Amgen, Novartis and Banner Alzheimer's Institute Team on 2 Alzheimer's Prevention Trials

3 trees in a row, a green full tree, yellow half-full tree, and red tree with almost no leaves

Again and again … and again, drugs have failed in clinical trials for Alzheimer’s disease. According to a new report, in the last decade, 146 drugs have failed in clinical trials for Alzheimer’s.

The prevailing theory of Alzheimer’s is that a protein called beta-amyloid accumulates in the brain, causing the damage that leads to cognition and memory problems. Later in the disease, another protein accumulates, called tau. Most drugs being developed or have been tested, have focused on preventing or clearing beta-amyloid. But even when the drugs are effective in clearing amyloid, they seem to have little impact on the cognition and memory issues.

As a result, drug companies are testing these compounds in patients earlier and earlier in the disease stage, suggesting a trend toward prevention rather than treatment.

A recent report by the U.S. Centers for Disease Control and Prevention (CDC) published in the journal Alzheimer’s & Dementia, projected that incidence of the disease will double in the next 40 years unless a cure or preventive measures are found. Much of this is related to the aging population and overall population growth. But part of the CDC’s report was a call for early diagnosis and support of caregivers. Robert Redfield, director of the CDC, stated, “Early diagnosis is key to helping people and their families cope with loss of memory, navigate the health care system, and plan for their care in the future.”

And, in fact, one of Biogen’s most-anticipated drugs, aducanumab, for Alzheimer’s, is being tested in such early-stage AD patients that it is likely to be viewed as more of a preventative than a treatment, if effective.

Recently, the National Institute on Aging, the Alzheimer’s Association, several foundations, Banner Alzheimer's Institute, and Novartis and Amgen launched two clinical trials focused on prevention instead of treatment. Eliezer Masliah, neuroscience chief of NIA, told the Associated Press, “What we have been learning, painfully, is that if we really want to come up with therapies that will modify the disease, we need to start very, very, very early.”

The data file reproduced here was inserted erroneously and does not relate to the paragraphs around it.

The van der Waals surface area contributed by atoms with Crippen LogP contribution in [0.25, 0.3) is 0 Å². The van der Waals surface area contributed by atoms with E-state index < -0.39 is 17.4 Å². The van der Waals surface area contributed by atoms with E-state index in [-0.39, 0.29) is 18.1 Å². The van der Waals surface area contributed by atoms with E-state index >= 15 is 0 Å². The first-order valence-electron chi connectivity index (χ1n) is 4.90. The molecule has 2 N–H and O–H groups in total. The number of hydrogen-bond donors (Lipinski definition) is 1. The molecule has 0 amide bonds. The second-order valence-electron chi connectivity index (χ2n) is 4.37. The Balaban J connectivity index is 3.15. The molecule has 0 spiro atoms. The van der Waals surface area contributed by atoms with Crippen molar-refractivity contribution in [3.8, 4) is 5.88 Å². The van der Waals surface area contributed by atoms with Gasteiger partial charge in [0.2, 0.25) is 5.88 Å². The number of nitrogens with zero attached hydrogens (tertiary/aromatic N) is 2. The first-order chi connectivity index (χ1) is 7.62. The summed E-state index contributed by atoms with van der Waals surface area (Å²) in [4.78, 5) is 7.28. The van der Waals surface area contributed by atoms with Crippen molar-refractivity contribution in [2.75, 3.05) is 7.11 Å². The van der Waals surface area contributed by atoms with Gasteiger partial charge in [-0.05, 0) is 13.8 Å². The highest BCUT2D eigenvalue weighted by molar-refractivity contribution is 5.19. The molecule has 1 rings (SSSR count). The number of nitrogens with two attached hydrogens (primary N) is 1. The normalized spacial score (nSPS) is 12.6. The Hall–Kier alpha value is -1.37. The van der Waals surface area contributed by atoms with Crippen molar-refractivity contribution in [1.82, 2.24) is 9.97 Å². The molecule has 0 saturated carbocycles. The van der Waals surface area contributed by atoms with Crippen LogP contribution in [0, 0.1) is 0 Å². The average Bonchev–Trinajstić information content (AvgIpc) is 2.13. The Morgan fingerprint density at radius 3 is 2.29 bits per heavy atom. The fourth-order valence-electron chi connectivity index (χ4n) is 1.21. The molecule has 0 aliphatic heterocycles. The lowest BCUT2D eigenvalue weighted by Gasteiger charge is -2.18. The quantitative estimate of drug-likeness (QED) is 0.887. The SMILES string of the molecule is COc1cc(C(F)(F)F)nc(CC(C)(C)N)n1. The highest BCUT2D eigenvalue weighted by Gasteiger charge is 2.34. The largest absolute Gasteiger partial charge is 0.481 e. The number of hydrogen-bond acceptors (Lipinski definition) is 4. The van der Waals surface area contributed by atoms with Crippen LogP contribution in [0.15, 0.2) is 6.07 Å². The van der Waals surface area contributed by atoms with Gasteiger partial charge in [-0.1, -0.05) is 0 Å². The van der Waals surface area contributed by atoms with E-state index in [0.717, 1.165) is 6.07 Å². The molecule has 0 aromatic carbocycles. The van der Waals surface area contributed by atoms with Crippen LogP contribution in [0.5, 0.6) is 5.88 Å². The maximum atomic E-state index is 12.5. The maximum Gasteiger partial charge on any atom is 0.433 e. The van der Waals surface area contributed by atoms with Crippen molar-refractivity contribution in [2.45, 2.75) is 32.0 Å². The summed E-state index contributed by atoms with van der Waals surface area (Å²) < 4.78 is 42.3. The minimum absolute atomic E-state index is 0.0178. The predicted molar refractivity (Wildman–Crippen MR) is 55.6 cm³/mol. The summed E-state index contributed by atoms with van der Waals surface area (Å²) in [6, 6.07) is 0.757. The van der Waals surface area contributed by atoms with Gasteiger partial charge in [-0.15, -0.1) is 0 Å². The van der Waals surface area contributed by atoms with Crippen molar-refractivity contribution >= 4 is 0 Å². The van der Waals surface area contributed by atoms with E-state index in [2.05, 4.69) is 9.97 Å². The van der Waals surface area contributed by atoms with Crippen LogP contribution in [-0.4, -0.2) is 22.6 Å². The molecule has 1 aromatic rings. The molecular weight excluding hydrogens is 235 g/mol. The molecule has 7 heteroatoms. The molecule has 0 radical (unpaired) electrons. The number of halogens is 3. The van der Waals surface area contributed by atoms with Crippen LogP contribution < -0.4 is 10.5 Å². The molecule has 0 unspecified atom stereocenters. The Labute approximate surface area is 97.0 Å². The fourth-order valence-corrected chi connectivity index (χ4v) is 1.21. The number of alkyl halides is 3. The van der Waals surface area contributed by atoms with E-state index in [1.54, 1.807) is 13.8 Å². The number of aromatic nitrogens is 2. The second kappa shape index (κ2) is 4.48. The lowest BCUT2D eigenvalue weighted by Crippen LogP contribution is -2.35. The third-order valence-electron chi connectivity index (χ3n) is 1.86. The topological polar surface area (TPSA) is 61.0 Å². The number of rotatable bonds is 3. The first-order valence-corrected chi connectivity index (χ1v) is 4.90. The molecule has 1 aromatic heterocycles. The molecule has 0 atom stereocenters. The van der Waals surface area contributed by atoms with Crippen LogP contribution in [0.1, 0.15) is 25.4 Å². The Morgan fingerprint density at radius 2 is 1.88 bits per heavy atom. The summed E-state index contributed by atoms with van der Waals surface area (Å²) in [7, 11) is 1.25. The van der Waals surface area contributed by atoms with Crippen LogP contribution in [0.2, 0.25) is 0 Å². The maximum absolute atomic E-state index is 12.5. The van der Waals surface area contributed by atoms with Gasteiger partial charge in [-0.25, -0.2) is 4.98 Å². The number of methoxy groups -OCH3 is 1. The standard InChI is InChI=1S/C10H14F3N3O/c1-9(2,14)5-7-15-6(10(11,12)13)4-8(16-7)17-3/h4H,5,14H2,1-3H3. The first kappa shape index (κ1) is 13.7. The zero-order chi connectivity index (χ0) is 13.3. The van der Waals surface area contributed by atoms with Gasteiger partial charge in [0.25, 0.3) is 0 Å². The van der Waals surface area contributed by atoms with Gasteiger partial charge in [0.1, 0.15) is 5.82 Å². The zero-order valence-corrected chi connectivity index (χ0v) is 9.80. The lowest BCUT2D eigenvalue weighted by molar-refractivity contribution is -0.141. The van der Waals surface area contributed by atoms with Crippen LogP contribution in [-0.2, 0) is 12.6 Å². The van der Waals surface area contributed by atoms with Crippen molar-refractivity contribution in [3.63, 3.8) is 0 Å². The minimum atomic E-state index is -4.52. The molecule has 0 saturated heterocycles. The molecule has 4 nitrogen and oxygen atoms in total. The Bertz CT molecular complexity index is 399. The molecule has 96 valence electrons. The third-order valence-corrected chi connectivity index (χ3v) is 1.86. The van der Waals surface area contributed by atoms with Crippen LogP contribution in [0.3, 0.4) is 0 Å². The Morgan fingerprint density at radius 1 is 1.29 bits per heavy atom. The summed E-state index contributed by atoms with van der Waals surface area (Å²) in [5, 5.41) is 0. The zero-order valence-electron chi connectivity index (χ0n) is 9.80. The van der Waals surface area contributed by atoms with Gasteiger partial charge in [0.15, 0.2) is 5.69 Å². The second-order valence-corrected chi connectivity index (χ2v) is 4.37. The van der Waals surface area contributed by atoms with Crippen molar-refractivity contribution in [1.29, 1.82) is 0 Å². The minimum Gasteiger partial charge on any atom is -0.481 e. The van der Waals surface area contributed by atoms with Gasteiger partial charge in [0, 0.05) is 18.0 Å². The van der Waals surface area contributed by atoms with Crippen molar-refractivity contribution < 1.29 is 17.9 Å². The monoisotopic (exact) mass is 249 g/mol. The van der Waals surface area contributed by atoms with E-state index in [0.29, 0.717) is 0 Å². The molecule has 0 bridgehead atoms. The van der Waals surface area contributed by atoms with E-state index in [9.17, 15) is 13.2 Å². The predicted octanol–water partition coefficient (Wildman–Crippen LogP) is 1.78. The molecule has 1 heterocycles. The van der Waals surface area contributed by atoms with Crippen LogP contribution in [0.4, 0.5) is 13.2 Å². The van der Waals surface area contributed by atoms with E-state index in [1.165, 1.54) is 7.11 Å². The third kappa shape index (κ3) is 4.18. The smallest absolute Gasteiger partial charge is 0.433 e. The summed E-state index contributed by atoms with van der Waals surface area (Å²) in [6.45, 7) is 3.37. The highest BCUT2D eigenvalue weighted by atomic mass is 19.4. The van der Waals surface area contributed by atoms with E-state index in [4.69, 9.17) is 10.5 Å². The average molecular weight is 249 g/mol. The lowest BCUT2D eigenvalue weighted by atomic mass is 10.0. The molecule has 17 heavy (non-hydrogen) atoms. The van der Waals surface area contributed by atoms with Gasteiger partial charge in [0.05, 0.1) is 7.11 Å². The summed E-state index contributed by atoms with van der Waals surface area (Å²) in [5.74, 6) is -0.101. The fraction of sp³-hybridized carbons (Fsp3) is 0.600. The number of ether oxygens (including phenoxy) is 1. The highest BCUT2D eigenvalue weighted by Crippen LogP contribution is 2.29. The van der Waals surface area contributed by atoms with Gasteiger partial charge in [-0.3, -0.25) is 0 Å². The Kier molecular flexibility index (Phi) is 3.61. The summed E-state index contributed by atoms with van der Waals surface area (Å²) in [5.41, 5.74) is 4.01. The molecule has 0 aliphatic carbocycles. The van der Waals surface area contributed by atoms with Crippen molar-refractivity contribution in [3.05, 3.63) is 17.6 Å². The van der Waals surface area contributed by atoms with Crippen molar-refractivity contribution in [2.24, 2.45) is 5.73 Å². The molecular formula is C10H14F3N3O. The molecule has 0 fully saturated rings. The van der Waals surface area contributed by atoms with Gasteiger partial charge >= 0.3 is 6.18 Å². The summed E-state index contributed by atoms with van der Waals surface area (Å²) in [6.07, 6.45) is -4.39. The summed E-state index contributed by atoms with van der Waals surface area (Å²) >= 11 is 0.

To participate in the studies, interested people must join GeneMatch, a registry of people between the ages of 55 and 75 who have not been diagnosed with mental decline. They are then given a cheek-swab kit to test for the APOE4 gene. People who have evidence of the APOE4 gene doesn’t mean they will develop Alzheimer’s disease, but they are at higher risk. Since GeneMatch launched three years ago, more than 70,000 people have enrolled.

Being in GeneMatch doesn’t mean you will be told about your test results or if you will be selected for either of the clinical trials. But if selected for either of the prevention trials, they must agree to learn their APOE4 status, have at least one copy of the gene, and undergo periodic brain scans and memory and cognition tests every six months. They will receive either experimental drugs or placebo for several years. The trials are in patients age 60 to 75.

One of the clinical trials will evaluate individuals with two copies of EPOE4. They will receive injections every couple months of a drug to help the immune system clear amyloid plaque from the brain or daily pills of a drug that prevents the first steps of plaque formation, or a placebo.

The other trial is in patients with two copies of APOE4 or one copy plus evidence on brain scans of plaque beginning to accumulate. The patients will receive one of two doses of the drug to prevent plaque formation or placebo.

The early prevention focuses on what is dubbed the “silent stage,” of the disease. In an August story, Pierre N. Tariot, co-director of the Alzheimer’s Prevention Initiative and director of Banner Alzheimer’s Institute, stated, “If we can interfere with the production of abnormal forms of amyloid using disease-modifying treatments and stop them from forming harmful plaques in the brain, we may be able to delay the onset, slow the progression, or even stop Alzheimer’s from developing.”

At least one of the drugs being tested is CNP520, a BACE1 inhibitor. BACE1 is an enzyme involved in the production of beta-amyloid.

More information about the clinical trials can be found at the Generation Program Alzheimer’s Prevention Initiative website.

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